Direk Nestor Abrogena (center) with the cast (from left) Alex Medina, Emmanuelle Vera, Nicco Manalo and Anna Luna
Millennial heartbreak
Pablo A. Tariman (The Philippine Star) - May 9, 2019 - 12:00am

Film review: Tayo sa Huling Buwan Ng Taon

MANILA, Philippines — Heavy downpour rendered some parking areas of the UP Film Center partly flooded and it could have been evocative of the valley of tears director Nestor Abrojena tried to wrench from his audience in his latest output, Tayo Sa Huling Buwan Ng Taon.

The romantic drama is about couples moving on after heartbreaks but then they meet again some five years later and the polite greetings and friendly banter gradually turn into ennui and painful emotional retribution.

This tableau found fairly good acting challenge in the hands of actors Nicco Manalo (as Sam), Alex Medina (as Frank), Emmanuelle Vera as Isa and Anna Luna (as Anna).

At the same time, the film unfolds like a personal remembrance of things past with characters always in deep reverie as they ride the LRT train and walk along the historic buildings around the Escolta area. The cinematography captures this mood to the hilt and indeed you can hear a pin drop in many quiet, if, reflective moments of the film.

To be sure, the screenplay tried to provide light moments as brother barges into a room and warns sibling not to have sex yet as he needs to remind the couple about something.

The milieu of Abrogena’s film is easily the setting of many millennial dreams and what they do to achieve them.

Frank and Isa are USA-bound and as they go about preparing for the trip, the unpredictable happens and they meet previous lovers they parted with some five years ago.

The polite greetings soon turn into quiet moments and soon enough, Sam (Manalo) asks Vera, “What happened to us?”

It was a good clue to recall past moments all over again and indeed the hurt is deeply felt in the portrayal of Manalo. They admit some shortcomings and, in the end, they realize they still have something worth retrieving from the past.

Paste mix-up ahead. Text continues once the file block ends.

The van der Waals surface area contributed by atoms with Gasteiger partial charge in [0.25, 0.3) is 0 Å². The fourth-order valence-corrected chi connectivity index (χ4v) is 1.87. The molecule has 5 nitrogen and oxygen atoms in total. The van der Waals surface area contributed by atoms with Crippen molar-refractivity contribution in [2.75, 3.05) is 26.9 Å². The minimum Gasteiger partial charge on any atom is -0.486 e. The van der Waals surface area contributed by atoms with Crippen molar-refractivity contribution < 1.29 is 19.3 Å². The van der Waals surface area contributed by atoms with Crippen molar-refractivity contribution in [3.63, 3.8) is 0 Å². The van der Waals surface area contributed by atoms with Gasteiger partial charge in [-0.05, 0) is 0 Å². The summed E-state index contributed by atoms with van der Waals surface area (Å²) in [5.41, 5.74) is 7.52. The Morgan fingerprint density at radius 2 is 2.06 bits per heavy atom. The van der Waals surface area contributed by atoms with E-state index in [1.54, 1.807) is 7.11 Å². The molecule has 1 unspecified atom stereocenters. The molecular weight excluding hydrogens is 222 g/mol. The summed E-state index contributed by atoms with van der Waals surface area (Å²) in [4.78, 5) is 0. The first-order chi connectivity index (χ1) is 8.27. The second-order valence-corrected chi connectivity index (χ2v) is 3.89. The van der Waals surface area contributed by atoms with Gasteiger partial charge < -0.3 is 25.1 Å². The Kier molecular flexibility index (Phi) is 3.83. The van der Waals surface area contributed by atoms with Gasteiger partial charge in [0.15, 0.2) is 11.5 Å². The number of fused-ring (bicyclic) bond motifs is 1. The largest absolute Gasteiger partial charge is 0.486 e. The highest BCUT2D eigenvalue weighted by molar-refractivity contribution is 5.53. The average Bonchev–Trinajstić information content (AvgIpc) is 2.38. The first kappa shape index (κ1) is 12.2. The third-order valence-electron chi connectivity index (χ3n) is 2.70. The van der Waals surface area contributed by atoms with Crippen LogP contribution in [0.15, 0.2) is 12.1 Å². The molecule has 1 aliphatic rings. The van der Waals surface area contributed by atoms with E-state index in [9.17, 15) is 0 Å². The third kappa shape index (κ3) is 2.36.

This doesn’t escape the eye of Frank (Medina) who suddenly loses interest in a foreign job. All of a sudden, he reflects on the person he has become and the things he needs to cope with to redeem his persona.

Talk of self-love in an emotionally-charged confrontation.

On the while, the film delivers with a fairly good acting ensemble and sensitive direction.

The song (Huling Sandali) of December Avenue is most apt and enhances the emotional color of the narrative.

But as in all cinematic endeavors, it takes quite an imagination to make the story connect to its audience. The film narrative has many things going for it but somehow, something could be missing. You feel this restlessness in the audience who expects to be amply rewarded with small but significant highlights.

In many ways than one, the film succeeds in showing millennial angst for what it is. Some relationships don’t work and others succeed.

On the other hand, the Abrogena film is a good paean to lost love and goes slowly to suggest how it can be regained with beautiful results.

In this sense, the latest Abrogena film is a winner.

Produced by TBA Studios and Graded A by the Cinema Evaluation Board, Tayo Sa Huling Buwan Ng Taon is now showing in cinemas nationwide. It also stars Peewee O’Hara, Alvin Anson and Bodjie Pascua, among others.

TAYO SA HULING BUWAN NG TAON UP FILM CENTER
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